Most ecstasy users do it at home or in a club. Street life is a little too random and unpredictable for such a cuddly drug. See, with E what you really want is a combination of intimacy and intensity, a controlled environment and stimuli-overload: something like a cross between a womb and a planetarium. Which is what most clubs are like, come to think of it. These days, though, making rave culture your set and setting for Ecstasy is not only kinda predictable, it’s likely to be a waste of good drugs on bad music.
So you’ve dropped your first E, want to go out, but don’t want to rub shoulders with glowstick-waving teeth-grinders and undercover narcs or pay $5 for a bottle of mineral water. Maybe it’s the middle of the day anyway. Where to? Well, it’d only be proper to point out that your next stop could be the ER, given that a minuscule number of people have a violent bad reaction to MDMA. But let’s say you’re in the majority and everything’s rolling along sweetly. You could forget about the womb part of the above equation and go visit an actual planetarium, like the one at the American Museum of Natural History. And while you’re there, feast your dilated pupils on the translucent, jewel-like undersea life-forms displayed in the Hall of Biodiversity, right opposite the simulated Rain Forest.
Manhattan is short on pastoral spaces suitable for chilled contemplation, but if you carry on down the west side of Central Park, you’ll reach Strawberry Fields, the verdant Lennon shrine that’s right opposite the Dakota. These undulant lawns and dappled glades are about as arcadian as Manhattan gets: Recline, enjoy the (almost-)silence, feel the flesh of the breeze. The rocky lakeside area’s pretty bucolic too, though the wildlife is strictly the urban kind. From there you might wander south to that midtown square mile roughly centered on Radio City Music Hall, where, in some cases, developers are required to build and maintain public spaces—attractive arbors with trees, sculptures, and often fountains. Not quite bowers of bliss, but your gaze will be tantalized by the scintillating play of light on water. Make sure you visit during non-peak hours, though—at midday, you’ll be engulfed by a swarm of worker bees hunched over their lunchboxes and lattes.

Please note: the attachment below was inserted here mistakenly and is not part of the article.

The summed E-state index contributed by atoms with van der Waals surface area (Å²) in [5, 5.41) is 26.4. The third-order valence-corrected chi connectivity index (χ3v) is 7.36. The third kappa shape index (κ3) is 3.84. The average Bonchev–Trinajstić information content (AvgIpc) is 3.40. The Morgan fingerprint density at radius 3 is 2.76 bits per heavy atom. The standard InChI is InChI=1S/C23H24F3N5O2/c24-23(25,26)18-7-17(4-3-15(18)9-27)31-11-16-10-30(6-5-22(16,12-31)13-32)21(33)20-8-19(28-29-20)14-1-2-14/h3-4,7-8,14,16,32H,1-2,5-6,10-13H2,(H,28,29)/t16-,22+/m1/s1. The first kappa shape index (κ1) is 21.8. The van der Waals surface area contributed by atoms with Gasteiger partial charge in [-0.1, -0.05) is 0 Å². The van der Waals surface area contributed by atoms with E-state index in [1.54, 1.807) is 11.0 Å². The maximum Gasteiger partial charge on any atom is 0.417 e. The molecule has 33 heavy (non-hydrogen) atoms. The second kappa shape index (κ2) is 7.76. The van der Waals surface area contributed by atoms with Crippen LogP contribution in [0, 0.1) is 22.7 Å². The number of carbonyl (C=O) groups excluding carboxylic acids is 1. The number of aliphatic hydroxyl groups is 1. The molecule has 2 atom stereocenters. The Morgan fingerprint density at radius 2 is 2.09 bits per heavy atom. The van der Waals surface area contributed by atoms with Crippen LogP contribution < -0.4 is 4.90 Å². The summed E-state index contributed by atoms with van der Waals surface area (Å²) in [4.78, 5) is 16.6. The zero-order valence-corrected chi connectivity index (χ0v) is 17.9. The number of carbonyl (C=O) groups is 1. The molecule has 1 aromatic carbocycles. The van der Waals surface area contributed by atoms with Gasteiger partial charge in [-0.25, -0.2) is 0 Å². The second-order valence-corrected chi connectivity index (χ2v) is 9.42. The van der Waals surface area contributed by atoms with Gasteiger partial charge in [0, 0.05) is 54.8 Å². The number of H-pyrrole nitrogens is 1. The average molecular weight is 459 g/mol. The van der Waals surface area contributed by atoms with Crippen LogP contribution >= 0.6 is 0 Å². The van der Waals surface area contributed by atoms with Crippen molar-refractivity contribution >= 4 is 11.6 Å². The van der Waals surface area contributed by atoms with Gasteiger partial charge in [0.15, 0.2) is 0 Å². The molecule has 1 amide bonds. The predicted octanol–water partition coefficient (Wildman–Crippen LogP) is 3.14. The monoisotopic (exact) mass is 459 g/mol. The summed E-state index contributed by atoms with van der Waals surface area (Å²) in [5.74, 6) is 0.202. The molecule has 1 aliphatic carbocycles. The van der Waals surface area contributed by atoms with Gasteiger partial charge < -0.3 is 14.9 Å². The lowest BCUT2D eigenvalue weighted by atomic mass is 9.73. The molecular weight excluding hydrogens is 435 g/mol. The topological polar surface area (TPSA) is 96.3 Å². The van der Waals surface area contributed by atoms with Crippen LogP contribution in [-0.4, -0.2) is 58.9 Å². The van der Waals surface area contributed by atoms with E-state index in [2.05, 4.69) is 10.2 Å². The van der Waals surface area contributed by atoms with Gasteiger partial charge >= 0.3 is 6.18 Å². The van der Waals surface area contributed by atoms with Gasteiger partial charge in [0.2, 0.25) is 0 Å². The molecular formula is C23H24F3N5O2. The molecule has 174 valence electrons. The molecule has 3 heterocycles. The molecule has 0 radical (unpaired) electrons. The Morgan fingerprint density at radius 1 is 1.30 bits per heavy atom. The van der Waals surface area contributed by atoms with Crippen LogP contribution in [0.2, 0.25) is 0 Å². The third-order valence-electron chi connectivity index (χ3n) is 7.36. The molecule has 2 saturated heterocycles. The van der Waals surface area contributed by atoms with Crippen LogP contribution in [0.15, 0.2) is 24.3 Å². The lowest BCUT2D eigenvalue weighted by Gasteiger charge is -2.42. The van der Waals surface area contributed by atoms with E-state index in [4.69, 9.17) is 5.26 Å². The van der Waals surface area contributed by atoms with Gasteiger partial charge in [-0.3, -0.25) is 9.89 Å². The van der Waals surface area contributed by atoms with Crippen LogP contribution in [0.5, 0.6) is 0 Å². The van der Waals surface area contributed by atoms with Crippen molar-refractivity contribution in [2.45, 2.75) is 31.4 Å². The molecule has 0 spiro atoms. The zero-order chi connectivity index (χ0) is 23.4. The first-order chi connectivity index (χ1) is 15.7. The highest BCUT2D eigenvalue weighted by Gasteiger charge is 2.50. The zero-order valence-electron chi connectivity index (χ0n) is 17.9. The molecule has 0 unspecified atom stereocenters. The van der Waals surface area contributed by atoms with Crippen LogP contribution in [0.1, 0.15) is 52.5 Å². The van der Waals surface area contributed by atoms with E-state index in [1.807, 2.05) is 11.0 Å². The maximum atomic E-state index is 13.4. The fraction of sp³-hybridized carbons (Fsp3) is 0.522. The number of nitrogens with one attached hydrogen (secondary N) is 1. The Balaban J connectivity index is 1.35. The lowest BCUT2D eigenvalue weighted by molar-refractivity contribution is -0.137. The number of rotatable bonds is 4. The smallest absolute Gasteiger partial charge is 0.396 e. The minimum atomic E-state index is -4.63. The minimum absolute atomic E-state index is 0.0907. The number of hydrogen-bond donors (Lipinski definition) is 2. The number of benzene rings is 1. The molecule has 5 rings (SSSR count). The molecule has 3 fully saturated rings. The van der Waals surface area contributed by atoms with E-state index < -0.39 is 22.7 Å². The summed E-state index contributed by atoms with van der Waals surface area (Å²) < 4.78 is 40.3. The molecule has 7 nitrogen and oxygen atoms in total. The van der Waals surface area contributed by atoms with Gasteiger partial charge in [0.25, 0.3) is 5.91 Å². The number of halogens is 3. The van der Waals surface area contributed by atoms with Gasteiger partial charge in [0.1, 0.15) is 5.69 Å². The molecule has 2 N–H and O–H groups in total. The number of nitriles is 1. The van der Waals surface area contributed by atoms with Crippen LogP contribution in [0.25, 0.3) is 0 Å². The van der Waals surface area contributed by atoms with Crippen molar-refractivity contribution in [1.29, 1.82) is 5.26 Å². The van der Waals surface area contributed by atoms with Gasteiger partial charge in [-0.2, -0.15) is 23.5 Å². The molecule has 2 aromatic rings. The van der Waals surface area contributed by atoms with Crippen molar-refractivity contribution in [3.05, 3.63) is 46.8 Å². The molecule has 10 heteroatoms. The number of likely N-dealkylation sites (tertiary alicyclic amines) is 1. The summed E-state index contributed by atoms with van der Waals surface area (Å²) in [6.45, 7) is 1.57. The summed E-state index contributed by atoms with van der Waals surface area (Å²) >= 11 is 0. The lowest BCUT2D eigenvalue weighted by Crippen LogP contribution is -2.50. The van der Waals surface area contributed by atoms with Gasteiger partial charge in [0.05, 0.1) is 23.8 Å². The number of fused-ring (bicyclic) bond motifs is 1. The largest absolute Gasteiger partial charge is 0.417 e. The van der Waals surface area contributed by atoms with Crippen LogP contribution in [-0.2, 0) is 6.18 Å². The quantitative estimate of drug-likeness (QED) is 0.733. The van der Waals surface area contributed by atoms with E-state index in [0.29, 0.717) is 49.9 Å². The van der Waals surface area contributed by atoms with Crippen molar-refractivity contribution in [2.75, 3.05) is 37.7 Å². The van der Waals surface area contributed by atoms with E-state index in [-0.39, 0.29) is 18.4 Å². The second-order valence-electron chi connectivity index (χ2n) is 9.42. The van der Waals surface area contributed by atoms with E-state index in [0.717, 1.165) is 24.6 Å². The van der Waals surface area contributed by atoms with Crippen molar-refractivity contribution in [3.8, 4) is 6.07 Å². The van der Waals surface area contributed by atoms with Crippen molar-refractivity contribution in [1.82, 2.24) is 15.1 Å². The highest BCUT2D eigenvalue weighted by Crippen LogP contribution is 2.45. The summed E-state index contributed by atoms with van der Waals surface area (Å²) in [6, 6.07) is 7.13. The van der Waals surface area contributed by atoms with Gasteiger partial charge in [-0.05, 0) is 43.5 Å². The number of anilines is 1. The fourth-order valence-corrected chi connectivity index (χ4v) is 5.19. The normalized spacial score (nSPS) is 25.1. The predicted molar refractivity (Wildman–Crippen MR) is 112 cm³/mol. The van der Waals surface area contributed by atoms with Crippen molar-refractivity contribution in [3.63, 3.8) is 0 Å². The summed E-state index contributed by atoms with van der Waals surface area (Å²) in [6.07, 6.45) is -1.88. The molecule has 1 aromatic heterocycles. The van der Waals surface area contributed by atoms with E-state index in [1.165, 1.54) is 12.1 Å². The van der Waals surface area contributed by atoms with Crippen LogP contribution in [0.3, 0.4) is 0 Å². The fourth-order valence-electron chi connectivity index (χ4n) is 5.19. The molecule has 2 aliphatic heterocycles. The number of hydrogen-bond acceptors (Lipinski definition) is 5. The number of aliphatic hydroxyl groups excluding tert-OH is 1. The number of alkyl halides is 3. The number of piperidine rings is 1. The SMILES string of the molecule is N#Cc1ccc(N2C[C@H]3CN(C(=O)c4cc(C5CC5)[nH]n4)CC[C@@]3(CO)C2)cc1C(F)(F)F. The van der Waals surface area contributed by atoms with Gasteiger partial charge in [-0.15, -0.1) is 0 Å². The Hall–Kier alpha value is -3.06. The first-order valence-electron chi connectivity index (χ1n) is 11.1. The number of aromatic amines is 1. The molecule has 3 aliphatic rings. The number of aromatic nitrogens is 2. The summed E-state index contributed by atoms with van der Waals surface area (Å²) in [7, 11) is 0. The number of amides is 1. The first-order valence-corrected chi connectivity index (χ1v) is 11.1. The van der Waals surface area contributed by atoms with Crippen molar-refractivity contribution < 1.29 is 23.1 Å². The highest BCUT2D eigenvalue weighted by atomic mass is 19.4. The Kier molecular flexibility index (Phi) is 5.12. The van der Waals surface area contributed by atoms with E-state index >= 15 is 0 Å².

Ravers like some corny-ass shit, and in your discrimination-diminished state, you might get a kick out of Mars 2112 (1633 Broadway), the Red Planet-styled restaurant a few blocks north of Times Square, which has actually been the site of raves thrown by psychedelic trance outfit Tsunami. Only problem is you won’t feel much like eating, owing to Ecstasy’s appetite-suppressant effects. Take a bus downtown for 40 or so blocks, and at 676 Broadway you can visit eye-candy central, Lighting Plus. Annoy the sales clerks by oohing and aahing over the store’s kitschadelic array of retina-tickling gewgaws: fractal PVC wrapping paper, colored-oil wave machines (so restful), laser machines, those lamps made out of filaments of fiber-optic cable that look like alien Afros, glass tubes full of Tesla-style miniature lightning bolts, green glow-in-the-dark skeletons, and for traditionalists, ye olde disco mirror balls. Be warned, though: In your easily enchanted state, you might come home with a fluorescent cactus (best to leave your credit card behind). Added bonus: The air-conditioning is top-notch, which is good because Ecstasy can cause overheating, dehydration, and organ failure if you’re not careful.
When you feel a faint hint of your appetite returning, head to the East Village to the Indian restaurants on First Avenue between 5th and 6th, Milon and Panna II. These next-door neighbors aren’t renowned for their cuisine so much as their window-light displays—a rivalry that has escalated out of control. A delight to passersby on a cold winter’s night, the lurid dazzle of pinks, vermilions, purples, chili-reds, and oranges makes dining a somewhat queasy experience for the customers inside, but for someone enhanced like yourself, it’ll be a trip. If it’s after dark, you can skip the tandoori and pappadoms, and just stand outside with a Walkman playing some tingly techno—pretend you’re at a rave.
If you’re still buzzing after all this empathogen-oriented psychogeography, take the L train at 14th Street and First Avenue and get out at Bedford Avenue, then find your way to the waterfront near the foot of the Williamsburg Bridge. Here you come down easy, gazing at the lights of Manhattan reflected in the languid ripples of the river. Just as well that sense-intensifying Ecstasy seems to have the least effect on smell, though, as it can get pretty whiffy around there. Then home, not forgetting to pick up a bunch of bananas on the way—supposedly they help replace some of the serotonin you’ve just squandered, softening the inevitable post-E blues. Oh, and maybe a Teletubbies video too.